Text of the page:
Nintendo May Abandon Mario Movie If The Idea Isn't Interesting Enough

Nintendo says it is prepared to "call it quits" if the idea for the movie isn't compelling enough.


Nintendo is making an animated Mario movie with Minions and Despicable Me company Illumination Entertainment. This was finally confirmed in January. Now, Nintendo has shared some further details about the much-anticipated movie, including the fact that Nintendo is not afraid to back away from the project if the idea is not compelling enough.

In the English translation of a recent investor Q&A, Shigeru Miyamoto, who is producing the film, started off by saying he has been thinking about an animated movie for "many years now." He said some wondered why Nintendo didn't do this faster, as some believe "making a game is like making a movie." But that's not necessarily the case.

"Interactive experiences are completely different from non-interactive media, and to make a movie I want a film expert to do the work," Miyamoto said about Illumination.

Miyamoto went on to say that he began discussions with Illumination CEO Chris Meledandri (who picked up an Oscar nomination for Despicable Me 2) more than two years ago. "Chris is extremely cost-conscious and time-conscious in his quest to make successful movies," Miyamoto said. Meledandri is also producing the untitled Mario movie.

Perhaps more notably, Miyamoto added that Nintendo and Illumination might decide to back away from making a Mario movie if the script doesn't live up to their standards. Right now, the screenplay is "progressing," Miyamoto said, though it remains to be seen who the writers are. In Hollywood, just because a movie has been announced, doesn't mean it will ever happen.

"We've talked together and share the feeling that if we can't make something interesting we'll just call it quits," Miyamoto said. "But we've already met a number of times to hash out the screenplay, our talks together are progressing, and I hope to make an announcement once we've ironed out some things like the schedule."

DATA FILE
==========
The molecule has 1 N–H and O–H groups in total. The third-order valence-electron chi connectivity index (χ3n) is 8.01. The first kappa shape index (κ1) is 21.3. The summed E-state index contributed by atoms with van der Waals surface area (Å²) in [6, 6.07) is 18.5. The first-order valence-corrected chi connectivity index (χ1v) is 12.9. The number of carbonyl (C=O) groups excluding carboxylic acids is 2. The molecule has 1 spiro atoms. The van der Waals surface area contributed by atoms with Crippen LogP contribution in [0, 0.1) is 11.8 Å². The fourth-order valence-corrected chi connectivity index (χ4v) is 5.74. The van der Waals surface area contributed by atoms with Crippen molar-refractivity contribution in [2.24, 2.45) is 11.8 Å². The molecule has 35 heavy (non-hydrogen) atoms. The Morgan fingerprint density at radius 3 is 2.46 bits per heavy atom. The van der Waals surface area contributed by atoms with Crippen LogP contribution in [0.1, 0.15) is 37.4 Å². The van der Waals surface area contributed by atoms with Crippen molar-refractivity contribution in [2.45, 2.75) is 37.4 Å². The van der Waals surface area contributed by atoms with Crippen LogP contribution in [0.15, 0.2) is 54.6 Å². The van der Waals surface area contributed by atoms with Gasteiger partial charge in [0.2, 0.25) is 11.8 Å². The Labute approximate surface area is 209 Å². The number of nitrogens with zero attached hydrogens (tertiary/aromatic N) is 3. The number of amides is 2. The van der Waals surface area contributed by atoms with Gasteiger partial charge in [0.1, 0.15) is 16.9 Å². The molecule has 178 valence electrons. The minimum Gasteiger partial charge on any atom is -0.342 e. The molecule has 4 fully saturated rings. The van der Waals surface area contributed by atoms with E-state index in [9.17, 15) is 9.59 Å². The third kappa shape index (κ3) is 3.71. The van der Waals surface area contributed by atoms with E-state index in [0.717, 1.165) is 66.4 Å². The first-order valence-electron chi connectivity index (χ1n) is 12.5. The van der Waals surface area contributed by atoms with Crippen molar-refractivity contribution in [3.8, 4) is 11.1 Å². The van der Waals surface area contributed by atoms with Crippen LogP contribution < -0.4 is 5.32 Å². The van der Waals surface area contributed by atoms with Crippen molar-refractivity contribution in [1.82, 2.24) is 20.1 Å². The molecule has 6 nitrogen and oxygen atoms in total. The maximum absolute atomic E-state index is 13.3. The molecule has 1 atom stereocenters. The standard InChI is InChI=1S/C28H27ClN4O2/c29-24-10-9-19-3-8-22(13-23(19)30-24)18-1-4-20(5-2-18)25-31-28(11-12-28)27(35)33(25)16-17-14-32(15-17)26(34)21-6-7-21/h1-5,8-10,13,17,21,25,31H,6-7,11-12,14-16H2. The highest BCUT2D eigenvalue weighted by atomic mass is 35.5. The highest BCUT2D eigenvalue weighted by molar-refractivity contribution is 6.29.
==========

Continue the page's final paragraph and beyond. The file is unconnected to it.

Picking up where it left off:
As previously reported, the plan is for the movie to be in theatres before the Tokyo Olympics in 2020; that's also when Nintendo hopes to have the Super Nintendo Land theme park open at Universal in Japan.

Miyamoto has previously experimented with film, even releasing a series of Pikmin shorts. Last year, Nintendo made it clear it was interested in expanding to films but that it would like to do "more than just license something."

1993's live-action Super Mario Bros. movie was a critical and commercial failure, with star Bob Hoskins--who played Mario--said it was the worst movie he's ever been a part of.

Over the years, Nintendo has been very hesitant to bring its franchises--which with Mario, Zelda, Donkey Kong, and others are among the biggest names in all of entertainment--to movies and TV. Given their prominence in the entertainment world, Hollywood has surely come knocking for adapatations, and now it appears Nintendo is finally moving ahead. Netflix was reportedly interested in making a Zelda TV show, though this never happened.

As for why Nintendo is looking at more licensing deals, Kimishima said in 2016 that fewer and fewer young people are finding out about Nintendo games, they're discovering Nintendo and its characters through things like officially licensed Mario toothbrushes. So you can expect these kinds of licensing deals to continue and possibly increase, Kimishima said at the time.

For more on Nintendo's latest investor Q&A, check out the stories linked below.

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